Pilot light problems are common in gas appliances, such as water heaters, furnaces, and gas fireplaces. In most cases, the fix is something as simple and inexpensive as reigniting the pilot flame. However, if you find that your gas fireplace or similar appliance has a pilot light that won’t stay on even after consistently being fixed or relit, one of these issues could be the reason.
1. Drip Loop
It’s possible that excess moisture may have gotten into your gas line, causing the pilot light to malfunction. To verify this, look at your gas meter and find the tee that has a section of capped pipe leading down from it.
This part is called the "drip loop," and it’s designed to catch excess moisture or condensation to avoid problems just like the ones you’re experiencing. Even with that being a part of its design, it’s possible for the drip loop to overflow leaving the gas line susceptible to moisture.
If you do notice it’s overflowing, use a pipe wrench to open the cap and drain out any liquid.
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The thermocouple is a small metal piece that crosses paths with the burning flame of the pilot light. It's a safety device that delivers gas from the gas valve to the pilot light. The thermocouple also contains wiring that goes to the gas valve and makes electricity to light the pilot.
To find out if you need a new one, turn the gas valve to pilot and then depress the override button. Hold it down for at least 30 seconds in order for the thermocouple to get warmed up.
If the pilot doesn't light, wait a couple minutes and try again. If the pilot repeatedly doesn’t light after multiple tries, then the thermocouple is probably bad.
If this is the case, remove your old thermocouple with a small wrench and take it to the hardware store with you so that you can correctly match up the length and nut size with the new one you’ll purchase. Each kit will come with varied nut adapters that can be matched up with your current size.
3. Flame Heat/Color
While the pilot light is ignited, use a flashlight to look into the pilot hole opening. Unless the flame is bright blue in color, it isn’t providing enough heat for the thermocouple to work properly.
Similarly, make sure that the pilot flame is actually reaching the thermocouple. The tiny metal rod should actually directly cross the burning flame.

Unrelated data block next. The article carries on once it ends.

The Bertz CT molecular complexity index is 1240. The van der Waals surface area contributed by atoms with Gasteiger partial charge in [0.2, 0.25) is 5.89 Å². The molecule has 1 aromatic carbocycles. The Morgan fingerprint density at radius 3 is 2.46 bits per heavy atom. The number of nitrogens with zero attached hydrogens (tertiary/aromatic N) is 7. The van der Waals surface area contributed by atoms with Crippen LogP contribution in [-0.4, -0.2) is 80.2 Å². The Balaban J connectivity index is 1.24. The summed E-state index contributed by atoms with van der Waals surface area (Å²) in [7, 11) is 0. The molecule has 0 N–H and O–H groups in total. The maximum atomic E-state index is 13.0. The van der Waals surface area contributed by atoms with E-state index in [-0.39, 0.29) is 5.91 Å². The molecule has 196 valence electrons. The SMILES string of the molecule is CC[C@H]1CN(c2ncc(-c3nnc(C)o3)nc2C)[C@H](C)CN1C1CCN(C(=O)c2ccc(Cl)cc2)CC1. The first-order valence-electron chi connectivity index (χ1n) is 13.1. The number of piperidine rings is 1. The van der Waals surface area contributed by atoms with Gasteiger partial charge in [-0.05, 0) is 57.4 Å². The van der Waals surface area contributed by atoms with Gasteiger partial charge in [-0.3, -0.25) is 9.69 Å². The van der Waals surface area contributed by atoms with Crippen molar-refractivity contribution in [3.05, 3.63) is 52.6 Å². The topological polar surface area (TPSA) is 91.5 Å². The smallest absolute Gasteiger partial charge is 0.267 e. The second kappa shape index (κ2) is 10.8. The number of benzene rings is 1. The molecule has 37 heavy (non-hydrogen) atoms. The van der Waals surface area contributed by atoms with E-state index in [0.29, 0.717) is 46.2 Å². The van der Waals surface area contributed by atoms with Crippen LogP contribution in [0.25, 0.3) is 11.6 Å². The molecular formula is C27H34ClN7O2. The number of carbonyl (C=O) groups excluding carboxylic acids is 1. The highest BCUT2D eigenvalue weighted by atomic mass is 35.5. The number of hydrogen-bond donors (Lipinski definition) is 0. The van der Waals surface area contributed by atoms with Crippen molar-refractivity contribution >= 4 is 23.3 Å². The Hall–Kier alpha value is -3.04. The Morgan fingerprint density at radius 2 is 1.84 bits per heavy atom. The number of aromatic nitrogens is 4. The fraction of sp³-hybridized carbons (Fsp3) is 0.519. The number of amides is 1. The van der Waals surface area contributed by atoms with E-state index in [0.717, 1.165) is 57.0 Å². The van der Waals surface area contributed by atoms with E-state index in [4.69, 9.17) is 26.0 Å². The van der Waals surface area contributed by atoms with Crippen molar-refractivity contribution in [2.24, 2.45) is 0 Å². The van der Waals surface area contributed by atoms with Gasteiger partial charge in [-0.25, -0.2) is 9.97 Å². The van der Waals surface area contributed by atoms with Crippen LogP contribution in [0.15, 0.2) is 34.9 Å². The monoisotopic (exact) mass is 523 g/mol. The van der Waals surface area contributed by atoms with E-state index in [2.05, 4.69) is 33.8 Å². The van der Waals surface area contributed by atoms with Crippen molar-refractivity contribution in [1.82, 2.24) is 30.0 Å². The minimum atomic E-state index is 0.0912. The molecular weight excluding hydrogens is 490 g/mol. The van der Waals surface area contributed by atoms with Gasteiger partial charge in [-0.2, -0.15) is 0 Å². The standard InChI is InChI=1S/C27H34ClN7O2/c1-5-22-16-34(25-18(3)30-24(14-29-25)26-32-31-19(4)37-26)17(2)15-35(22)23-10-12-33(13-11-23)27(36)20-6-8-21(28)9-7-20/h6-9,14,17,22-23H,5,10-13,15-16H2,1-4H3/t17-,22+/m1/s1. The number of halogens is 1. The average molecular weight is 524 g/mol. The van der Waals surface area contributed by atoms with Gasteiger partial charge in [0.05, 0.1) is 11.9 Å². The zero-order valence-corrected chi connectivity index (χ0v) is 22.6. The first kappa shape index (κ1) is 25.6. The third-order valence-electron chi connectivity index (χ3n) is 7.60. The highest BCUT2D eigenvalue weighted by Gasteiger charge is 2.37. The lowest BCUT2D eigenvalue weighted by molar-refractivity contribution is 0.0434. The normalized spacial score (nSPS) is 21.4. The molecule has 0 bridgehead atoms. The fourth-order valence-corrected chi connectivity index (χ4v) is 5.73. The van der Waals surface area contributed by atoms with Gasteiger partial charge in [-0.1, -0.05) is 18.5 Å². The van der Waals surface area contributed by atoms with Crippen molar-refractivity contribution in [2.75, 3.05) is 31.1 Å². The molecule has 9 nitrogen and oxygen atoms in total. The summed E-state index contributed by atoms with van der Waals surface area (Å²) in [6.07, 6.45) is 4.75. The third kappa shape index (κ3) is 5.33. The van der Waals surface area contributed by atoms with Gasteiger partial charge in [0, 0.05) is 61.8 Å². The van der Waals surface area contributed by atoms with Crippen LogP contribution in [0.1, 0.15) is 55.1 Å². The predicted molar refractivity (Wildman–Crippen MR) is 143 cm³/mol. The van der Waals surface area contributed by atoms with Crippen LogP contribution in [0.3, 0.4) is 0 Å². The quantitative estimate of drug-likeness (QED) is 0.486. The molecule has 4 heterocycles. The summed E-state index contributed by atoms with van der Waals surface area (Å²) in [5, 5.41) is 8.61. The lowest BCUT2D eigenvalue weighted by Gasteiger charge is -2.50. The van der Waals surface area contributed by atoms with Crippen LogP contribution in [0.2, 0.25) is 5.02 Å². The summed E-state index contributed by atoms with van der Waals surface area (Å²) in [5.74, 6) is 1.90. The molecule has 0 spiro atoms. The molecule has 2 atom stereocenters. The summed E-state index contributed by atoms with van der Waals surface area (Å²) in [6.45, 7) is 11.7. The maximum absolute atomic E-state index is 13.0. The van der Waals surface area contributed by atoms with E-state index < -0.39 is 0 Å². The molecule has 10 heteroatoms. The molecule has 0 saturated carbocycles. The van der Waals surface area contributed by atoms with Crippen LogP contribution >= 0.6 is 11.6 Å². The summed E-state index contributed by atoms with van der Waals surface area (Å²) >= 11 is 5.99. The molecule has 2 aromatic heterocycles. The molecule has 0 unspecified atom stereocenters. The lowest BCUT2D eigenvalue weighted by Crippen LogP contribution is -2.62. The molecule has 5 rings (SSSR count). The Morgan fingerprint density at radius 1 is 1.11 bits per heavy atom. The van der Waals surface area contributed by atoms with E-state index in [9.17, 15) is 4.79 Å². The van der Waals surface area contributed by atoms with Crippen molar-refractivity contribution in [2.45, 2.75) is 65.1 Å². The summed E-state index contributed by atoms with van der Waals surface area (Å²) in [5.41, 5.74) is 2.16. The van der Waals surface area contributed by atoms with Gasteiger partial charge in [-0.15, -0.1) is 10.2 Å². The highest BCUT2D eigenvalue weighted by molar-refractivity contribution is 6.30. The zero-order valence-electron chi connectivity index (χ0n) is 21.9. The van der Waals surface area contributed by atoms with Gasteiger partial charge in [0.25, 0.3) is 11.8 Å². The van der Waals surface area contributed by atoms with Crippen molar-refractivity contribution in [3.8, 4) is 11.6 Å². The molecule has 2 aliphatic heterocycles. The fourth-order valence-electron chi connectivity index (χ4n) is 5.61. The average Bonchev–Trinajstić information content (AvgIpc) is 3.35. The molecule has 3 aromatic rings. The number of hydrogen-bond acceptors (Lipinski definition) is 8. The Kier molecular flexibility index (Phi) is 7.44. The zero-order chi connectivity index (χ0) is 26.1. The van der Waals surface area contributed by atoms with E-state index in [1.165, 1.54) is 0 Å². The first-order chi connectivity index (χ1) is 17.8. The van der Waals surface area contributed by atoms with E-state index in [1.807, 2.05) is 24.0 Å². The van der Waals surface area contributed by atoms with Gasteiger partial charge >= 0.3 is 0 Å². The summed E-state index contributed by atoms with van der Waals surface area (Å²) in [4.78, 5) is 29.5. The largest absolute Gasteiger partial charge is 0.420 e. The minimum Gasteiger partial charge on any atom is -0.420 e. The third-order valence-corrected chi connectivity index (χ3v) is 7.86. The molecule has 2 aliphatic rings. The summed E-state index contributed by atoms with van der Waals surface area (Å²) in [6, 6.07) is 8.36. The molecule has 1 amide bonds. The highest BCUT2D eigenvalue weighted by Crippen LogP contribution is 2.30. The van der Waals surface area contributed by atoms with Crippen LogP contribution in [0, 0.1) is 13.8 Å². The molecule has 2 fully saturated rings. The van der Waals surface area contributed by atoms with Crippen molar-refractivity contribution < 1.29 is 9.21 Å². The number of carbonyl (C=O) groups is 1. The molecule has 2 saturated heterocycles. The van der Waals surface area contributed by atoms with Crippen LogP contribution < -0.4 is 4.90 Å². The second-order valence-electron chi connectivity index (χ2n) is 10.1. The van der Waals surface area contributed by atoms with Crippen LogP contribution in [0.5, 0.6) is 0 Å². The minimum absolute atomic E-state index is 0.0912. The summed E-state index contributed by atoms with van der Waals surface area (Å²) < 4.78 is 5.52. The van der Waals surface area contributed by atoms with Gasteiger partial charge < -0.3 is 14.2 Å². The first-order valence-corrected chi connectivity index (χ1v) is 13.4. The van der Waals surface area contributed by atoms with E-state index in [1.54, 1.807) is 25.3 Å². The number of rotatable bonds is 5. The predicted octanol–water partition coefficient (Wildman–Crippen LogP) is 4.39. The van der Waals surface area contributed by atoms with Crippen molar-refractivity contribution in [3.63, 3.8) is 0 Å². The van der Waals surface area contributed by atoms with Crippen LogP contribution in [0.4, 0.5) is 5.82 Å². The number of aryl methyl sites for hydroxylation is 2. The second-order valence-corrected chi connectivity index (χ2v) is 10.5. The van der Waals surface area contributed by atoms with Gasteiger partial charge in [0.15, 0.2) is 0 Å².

Once the flame has been turned off and the metal has cooled, check to see if the thermocouple feels loose. If so, remove it and then reinstall it, using a screwdriver to remove the mounting screws.
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The burner is located below the pilot light and thermocouple. It is a piece with many small holes in it that allow gas to flow through toward the pilot. These tiny holes can become dirty or clogged from carbon very easily.
Try an air compressor to blow out the jets or clean the burner with soap and water. You’ll know when the gas flow is bad because you won’t get a blue flame.
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5. Gas Valve
It's very rare that the gas valve goes bad, but it can happen. If you have tried all the other solutions and nothing seems to work, then you may want to replace the gas valve. Unlike the some of the other pieces that can be checked visually and removed easily, you may need a professional plumber to help with this kind of an install since a gas valve is heavy duty stuff compared to tiny thermocouple.
Solving your pilot problems can be easy to do as long as you check each component in your gas fireplace’s gas system. However, if you don’t feel comfortable working with or around gas, then don’t. Your instincts are correct. Gas is flammable and dangerous, and it shouldn’t be handled lightly. Consult a professional contractor to do the job for you if need be.
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